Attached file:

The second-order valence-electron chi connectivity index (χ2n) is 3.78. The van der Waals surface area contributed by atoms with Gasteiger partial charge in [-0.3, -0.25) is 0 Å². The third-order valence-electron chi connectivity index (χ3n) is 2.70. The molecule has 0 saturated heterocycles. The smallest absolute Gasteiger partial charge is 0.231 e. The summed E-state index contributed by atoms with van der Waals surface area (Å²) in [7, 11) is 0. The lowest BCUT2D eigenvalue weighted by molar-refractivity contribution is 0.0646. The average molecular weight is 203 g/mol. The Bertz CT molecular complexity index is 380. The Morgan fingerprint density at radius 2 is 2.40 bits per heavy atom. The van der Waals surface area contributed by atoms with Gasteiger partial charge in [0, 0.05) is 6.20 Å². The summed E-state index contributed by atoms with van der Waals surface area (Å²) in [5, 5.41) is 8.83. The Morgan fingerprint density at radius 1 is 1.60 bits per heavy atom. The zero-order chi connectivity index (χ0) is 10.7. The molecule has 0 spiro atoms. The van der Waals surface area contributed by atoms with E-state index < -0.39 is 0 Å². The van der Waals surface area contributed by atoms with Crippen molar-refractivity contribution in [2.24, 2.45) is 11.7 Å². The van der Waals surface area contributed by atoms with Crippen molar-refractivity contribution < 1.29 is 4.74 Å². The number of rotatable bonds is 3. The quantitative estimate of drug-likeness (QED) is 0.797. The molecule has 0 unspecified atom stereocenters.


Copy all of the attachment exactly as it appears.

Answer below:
The second-order valence-electron chi connectivity index (χ2n) is 3.78. The van der Waals surface area contributed by atoms with Gasteiger partial charge in [-0.3, -0.25) is 0 Å². The third-order valence-electron chi connectivity index (χ3n) is 2.70. The molecule has 0 saturated heterocycles. The smallest absolute Gasteiger partial charge is 0.231 e. The summed E-state index contributed by atoms with van der Waals surface area (Å²) in [7, 11) is 0. The lowest BCUT2D eigenvalue weighted by molar-refractivity contribution is 0.0646. The average molecular weight is 203 g/mol. The Bertz CT molecular complexity index is 380. The Morgan fingerprint density at radius 2 is 2.40 bits per heavy atom. The van der Waals surface area contributed by atoms with Gasteiger partial charge in [0, 0.05) is 6.20 Å². The summed E-state index contributed by atoms with van der Waals surface area (Å²) in [5, 5.41) is 8.83. The Morgan fingerprint density at radius 1 is 1.60 bits per heavy atom. The zero-order chi connectivity index (χ0) is 10.7. The molecule has 0 spiro atoms. The van der Waals surface area contributed by atoms with E-state index < -0.39 is 0 Å². The van der Waals surface area contributed by atoms with Crippen molar-refractivity contribution in [2.24, 2.45) is 11.7 Å². The van der Waals surface area contributed by atoms with Crippen molar-refractivity contribution < 1.29 is 4.74 Å². The number of rotatable bonds is 3. The quantitative estimate of drug-likeness (QED) is 0.797. The molecule has 0 unspecified atom stereocenters.